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Prisoner of the State : The Secret Journal of Premier Zhao Ziyang



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Simon & Schuster
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Prisoner of the Stateis the story of Premier Zhao Ziyang, the man who brought liberal change to China and who was dethroned at the height of the Tiananmen Square protests in 1989 for trying to stop the massacre. Zhao spent the last years of his life under house arrest. An occasional detail about his life would slip out, but scholars and citizens lamented that Zhao never had his final say.But Zhao did produce a memoir, secretly recording on audio tapes the real story of what happened during modern China's most critical moments. He provides intimate details about the Tiananmen crackdown, describes the ploys and double crosses used by China's leaders, and exhorts China to adopt democracy in order to achieve long-term stability. His riveting, behind-the-scenes recollections form the basis ofPrisoner of the State.The China that Zhao portrays is not some long-lost dynasty. It is today's China, where its leaders accept economic freedom but resist political change. Zhao might have steered China's political system toward openness and tolerance had he survived. Although Zhao now speaks from the grave, his voice still has the moral power to make China sit up and listen.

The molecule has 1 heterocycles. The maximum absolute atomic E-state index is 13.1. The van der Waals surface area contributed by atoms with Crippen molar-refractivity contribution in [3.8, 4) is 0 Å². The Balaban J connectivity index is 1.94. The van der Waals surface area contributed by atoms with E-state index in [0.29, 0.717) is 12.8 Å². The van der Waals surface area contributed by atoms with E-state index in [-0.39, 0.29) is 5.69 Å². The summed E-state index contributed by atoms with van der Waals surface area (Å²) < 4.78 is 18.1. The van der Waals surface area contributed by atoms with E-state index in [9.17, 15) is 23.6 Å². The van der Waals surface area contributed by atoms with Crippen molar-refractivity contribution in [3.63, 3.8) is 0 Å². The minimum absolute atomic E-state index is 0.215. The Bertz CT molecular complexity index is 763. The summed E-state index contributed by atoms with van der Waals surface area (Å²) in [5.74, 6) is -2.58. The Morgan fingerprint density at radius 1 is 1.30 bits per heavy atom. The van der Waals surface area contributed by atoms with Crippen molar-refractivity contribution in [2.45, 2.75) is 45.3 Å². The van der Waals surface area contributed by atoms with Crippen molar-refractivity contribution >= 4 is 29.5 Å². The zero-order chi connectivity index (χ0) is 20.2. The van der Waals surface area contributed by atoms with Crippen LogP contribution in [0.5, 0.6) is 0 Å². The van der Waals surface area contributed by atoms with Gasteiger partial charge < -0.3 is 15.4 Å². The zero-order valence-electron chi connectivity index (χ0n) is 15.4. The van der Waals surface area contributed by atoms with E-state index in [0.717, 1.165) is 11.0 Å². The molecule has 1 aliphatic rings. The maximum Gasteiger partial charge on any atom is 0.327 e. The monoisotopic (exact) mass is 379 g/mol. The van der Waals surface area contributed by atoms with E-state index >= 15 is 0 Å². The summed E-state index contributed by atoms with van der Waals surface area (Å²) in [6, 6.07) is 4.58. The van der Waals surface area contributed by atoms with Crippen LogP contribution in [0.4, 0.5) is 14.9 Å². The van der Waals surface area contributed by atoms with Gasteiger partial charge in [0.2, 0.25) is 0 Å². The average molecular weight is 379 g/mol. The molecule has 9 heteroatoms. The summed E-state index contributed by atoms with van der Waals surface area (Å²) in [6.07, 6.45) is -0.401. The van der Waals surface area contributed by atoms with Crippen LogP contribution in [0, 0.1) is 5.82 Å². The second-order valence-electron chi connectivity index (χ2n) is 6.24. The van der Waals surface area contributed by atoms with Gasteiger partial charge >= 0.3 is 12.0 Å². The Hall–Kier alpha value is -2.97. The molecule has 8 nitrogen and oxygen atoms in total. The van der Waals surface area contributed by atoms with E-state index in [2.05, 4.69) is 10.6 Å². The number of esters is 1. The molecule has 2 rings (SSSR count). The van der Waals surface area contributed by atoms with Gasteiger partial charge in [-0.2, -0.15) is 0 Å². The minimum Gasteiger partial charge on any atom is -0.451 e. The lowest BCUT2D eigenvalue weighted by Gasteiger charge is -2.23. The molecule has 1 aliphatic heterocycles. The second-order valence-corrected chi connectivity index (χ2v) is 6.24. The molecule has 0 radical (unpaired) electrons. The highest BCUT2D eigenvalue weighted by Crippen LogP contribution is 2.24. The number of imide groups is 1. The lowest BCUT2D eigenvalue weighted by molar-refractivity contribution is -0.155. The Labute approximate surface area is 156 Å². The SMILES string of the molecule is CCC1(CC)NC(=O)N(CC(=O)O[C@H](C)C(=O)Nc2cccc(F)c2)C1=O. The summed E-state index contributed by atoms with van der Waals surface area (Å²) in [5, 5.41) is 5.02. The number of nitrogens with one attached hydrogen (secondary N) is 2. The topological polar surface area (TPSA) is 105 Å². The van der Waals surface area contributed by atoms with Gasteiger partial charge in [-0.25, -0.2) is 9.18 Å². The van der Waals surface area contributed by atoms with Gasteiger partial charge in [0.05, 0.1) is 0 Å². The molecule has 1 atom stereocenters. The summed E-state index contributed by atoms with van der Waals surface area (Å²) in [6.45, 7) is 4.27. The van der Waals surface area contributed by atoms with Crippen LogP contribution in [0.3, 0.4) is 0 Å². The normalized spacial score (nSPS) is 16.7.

Author Biography

Bao Pu, a political commentator and veteran human rights activist, is a publisher and editor of New Century Press in Hong Kong. Renee Chiang is a publisher and the English editor of New Century Press in Hong Kong. As a teacher in Beijing in 1989, she was an eyewitness to the Tiananmen Square crackdown. Adi Ignatius is an American journalist who covered China for The Wall Street Journal during the Zhao Ziyang era. He is currently editor in chief of the Harvard Business Review.

Table of Contents

Prefacep. ix
Forewordp. xvii
The Tiananmen Massacrep. 1
The Student Protests Beginp. 3
An Editorial Makes Things Worsep. 8
Power Strugglep. 15
The Crackdownp. 25
The Accusations Flyp. 35
The Campaign Against Zhaop. 39
Zhao's Talk with Gorbachevp. 45
House Arrestp. 51
Zhao Becomes a Prisonerp. 53
The Investigative Reportp. 63
Zhao's Lonely Strugglep. 72
The Roots of China's Economic Boomp. 89
Conflicting Views at the Topp. 91
An Early Setbackp. 95
Opening Painfully to the Worldp. 101
Finding a New Approachp. 111
Zhao and Hu Clashp. 114
Playing a Trick on a Rivalp. 119
One Step at a Timep. 125
The Economy Gets Too Hotp. 127
The Magic of Free Tradep. 134
Freedom on the Farmp. 138
The Coastal Regions Take Offp. 145
Coping with Corruptionp. 155
War in the Politburop. 159
Hu Yaobang "Resigns"p. 161
Zhao Walks the Linep. 183
The Ideologuesp. 197
Preparing for the Main Eventp. 203
A Tumultuous Yearp. 215
After the Congressp. 217
Panic Buying and Bank Runsp. 219
A Series of Misstepsp. 223
The Problem with Pricesp. 226
Reforms Take a Hitp. 229
Zhao in Retreatp. 233
The Campaign to Overthrow Zhaop. 237
How China Must Changep. 245
Deng's View on Political Reformp. 245
Hu's View on Political Reformp. 254
How Zhao's View Evolvedp. 256
The Old Guard Fights Backp. 261
The Way Forwardp. 269
Epiloguep. 275
A Brief Biography of Zhao Ziyangp. 283
Who Was Whop. 289
Acknowledgementp. 305
Table of Contents provided by Ingram. All Rights Reserved.

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